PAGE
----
As Indian Prime Minister Narendra Modi unveiled the worlds tallest statue, the Statue of Unity, in Narmada district in Gujarat on October 31, 2018, the residents of 72 tribal villages who have been directly or indirectly affected by the project boycotted the inauguration by not cooking food. They released black balloons in the sky and burnt tyres to mark their protest.
Ahead of Modis visit, the heads of 22 villages in the vicinity of the dam had written an open letter to him, stating that the villagers would not welcome him at the inauguration. Local tribal leaders announced a boycott of the function citing destruction of natural resources due to the construction of the memorial. A day before the inauguration, several tribal activists and local people were detained as a preventive measure.
The affected people consider the statue a "colossal" waste of public money. The government has envisioned a tourism zone in the stretch between the Sardar Sarovar Dam and the Statue of Unity. It is touted to have a "valley of flowers", a "Tent City", a guest house for every state, hotels and a lake for boating, for which the government plans to release water from the Sardar Sarovar dam. The tribals fear submersion of their villages and crops. Some of the villages also lost many acres of land in October when the government widened the access road leading to the statue.
Of the 72 villages, the residents of only 32 villages have been compensated so far. However, in 19 of these villages, rehabilitation is yet to be completed. People of six villagesNavagam, Vagadia, Limdi, Kevadiya, Kothi and Gora in Kevadiya Colony have been displaced and are living in temporary shelters. As reported by human rights activist Anand Mazgaonkar, these six villages are not recognised as projectaffected. Other affected people include those who have been paid monetary compensation but are awaiting land and jobs as promised under the rehabilitation package as well as those who have been compensated with land but are unhappy as it is unproductive.
Tribal activists also allege that the Statue of Unity project has not taken environmental clearance. According to a report in Down To Earth, the activists wrote a letter to the environment secretary, stating that the statue violates the Environment Protection Act of 1986, environmental impact assessment notification of 2006 and a few orders issued by the National Green Tribunal. The Statue of Unity is only 3.2 km from the Shoolpaneshwar Sanctuary. According to a Supreme Court order dated December 4, 2006, if a project requiring environmental clearance is located within a 10km radius of a wildlife sanctuary or national park, the project requires the approval of the Standing Committee of the National Board for Wildlife.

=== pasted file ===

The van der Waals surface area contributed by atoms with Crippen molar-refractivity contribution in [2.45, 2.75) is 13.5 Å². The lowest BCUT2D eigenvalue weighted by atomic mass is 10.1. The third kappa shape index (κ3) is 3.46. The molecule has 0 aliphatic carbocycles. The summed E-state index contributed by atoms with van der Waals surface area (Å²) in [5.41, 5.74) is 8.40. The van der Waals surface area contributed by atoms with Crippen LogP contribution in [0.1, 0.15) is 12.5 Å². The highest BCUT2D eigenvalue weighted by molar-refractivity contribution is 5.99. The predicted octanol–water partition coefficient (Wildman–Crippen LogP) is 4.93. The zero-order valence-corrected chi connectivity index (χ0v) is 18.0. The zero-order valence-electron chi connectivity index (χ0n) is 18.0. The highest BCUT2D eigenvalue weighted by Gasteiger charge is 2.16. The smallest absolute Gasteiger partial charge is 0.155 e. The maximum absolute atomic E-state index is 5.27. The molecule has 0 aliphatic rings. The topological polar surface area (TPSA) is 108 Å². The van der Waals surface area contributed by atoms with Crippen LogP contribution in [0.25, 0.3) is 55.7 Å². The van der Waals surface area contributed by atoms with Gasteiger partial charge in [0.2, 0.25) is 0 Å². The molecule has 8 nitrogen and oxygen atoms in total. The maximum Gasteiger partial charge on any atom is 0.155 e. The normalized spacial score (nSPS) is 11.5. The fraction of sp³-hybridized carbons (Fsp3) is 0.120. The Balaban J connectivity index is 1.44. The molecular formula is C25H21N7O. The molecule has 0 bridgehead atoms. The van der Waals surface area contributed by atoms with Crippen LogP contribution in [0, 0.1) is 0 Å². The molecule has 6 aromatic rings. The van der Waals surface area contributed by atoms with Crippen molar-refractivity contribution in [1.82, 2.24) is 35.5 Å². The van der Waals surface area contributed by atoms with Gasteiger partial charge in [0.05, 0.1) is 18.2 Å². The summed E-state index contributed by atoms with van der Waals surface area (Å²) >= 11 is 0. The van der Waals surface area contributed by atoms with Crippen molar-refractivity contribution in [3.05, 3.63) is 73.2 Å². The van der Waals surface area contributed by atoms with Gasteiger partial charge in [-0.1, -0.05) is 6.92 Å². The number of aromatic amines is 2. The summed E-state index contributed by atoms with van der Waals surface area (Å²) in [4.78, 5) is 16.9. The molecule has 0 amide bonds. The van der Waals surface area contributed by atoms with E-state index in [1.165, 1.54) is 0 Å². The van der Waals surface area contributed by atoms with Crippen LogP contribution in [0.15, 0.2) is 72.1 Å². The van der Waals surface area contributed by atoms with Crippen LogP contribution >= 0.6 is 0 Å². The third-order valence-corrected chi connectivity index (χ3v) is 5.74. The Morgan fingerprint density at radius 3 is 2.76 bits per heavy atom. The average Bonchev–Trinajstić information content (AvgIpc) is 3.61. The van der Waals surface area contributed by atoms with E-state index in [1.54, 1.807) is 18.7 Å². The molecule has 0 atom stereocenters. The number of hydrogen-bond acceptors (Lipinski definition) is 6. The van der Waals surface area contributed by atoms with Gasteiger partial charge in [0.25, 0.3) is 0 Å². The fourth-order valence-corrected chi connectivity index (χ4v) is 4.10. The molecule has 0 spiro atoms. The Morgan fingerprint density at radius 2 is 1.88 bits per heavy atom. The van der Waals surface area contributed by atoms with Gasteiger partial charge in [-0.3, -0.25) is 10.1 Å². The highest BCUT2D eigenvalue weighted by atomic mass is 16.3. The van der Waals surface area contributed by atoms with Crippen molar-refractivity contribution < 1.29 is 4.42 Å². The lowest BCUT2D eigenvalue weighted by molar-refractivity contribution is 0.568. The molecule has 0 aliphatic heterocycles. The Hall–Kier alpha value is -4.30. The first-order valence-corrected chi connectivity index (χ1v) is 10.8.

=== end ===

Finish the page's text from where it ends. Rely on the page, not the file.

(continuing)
Meanwhile, the residents of Kevadiya Colony on December 17, 2018, locked the executive engineer of the Sardar Sarovar Punarvasvat Agency in his office at the Statue of Unity site to protest against the lack of jobs for the local people. They also complained of the lack of basic facilities for those displaced by the project. However, police rushed to the site and brought the situation under control.
On July 25, 2019, the Gujarat High Court ordered a status quo on the acquisition of land for various tourism projects and asked the state government not to evict anyone until further orders. The courts decision came after a public interest litigation (PIL) was filed against the land acquisition in six villagesKevadiya, Vagadiya, Navagam, Limbdi, Kothi and Gorasituated close to the Statue of Unity at Kevadiya near the Sardar Sarovar Dam. The PIL was filed by Ahmedabadbased environment activist Mahesh Pandya.
In the petition, Pandya alleged that the government and the Sardar Sarovar Narmada Nigam Limited want to evict around 5,000 tribals residing in the six villages under the guise of tourism development projects without following due procedure under the Land Acquisition Act. He stated that the land is being acquired for tiger safaris, hotels and other buildings planned near the Statue of Unity to develop tourism. The petitioner further claimed that the land acquired from several tribal families was never utilised for the purpose for which it was acquired and that the physical possession of the land was never taken over.
The next hearing in the case is scheduled for August 21, 2019.